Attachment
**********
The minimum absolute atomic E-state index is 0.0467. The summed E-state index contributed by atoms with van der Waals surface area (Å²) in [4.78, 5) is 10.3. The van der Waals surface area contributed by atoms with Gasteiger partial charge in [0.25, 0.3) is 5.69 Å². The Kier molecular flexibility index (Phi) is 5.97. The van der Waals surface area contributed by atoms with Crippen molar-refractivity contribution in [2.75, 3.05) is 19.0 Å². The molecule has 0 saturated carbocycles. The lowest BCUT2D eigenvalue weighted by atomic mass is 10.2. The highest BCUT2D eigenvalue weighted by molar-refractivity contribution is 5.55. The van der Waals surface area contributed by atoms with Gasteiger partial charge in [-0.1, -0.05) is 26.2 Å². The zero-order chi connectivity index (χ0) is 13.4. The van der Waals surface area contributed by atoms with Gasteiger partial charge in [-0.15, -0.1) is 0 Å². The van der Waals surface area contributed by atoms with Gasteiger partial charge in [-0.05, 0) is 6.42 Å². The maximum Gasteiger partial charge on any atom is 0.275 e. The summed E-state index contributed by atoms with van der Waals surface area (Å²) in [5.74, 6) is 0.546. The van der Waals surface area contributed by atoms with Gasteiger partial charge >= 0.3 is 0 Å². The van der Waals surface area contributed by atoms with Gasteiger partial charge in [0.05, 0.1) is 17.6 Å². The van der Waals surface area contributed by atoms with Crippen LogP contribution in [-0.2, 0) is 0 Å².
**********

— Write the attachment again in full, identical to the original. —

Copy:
The minimum absolute atomic E-state index is 0.0467. The summed E-state index contributed by atoms with van der Waals surface area (Å²) in [4.78, 5) is 10.3. The van der Waals surface area contributed by atoms with Gasteiger partial charge in [0.25, 0.3) is 5.69 Å². The Kier molecular flexibility index (Phi) is 5.97. The van der Waals surface area contributed by atoms with Crippen molar-refractivity contribution in [2.75, 3.05) is 19.0 Å². The molecule has 0 saturated carbocycles. The lowest BCUT2D eigenvalue weighted by atomic mass is 10.2. The highest BCUT2D eigenvalue weighted by molar-refractivity contribution is 5.55. The van der Waals surface area contributed by atoms with Gasteiger partial charge in [-0.1, -0.05) is 26.2 Å². The zero-order chi connectivity index (χ0) is 13.4. The van der Waals surface area contributed by atoms with Gasteiger partial charge in [-0.15, -0.1) is 0 Å². The van der Waals surface area contributed by atoms with Gasteiger partial charge in [-0.05, 0) is 6.42 Å². The maximum Gasteiger partial charge on any atom is 0.275 e. The summed E-state index contributed by atoms with van der Waals surface area (Å²) in [5.74, 6) is 0.546. The van der Waals surface area contributed by atoms with Gasteiger partial charge >= 0.3 is 0 Å². The van der Waals surface area contributed by atoms with Gasteiger partial charge in [0.05, 0.1) is 17.6 Å². The van der Waals surface area contributed by atoms with Crippen LogP contribution in [-0.2, 0) is 0 Å².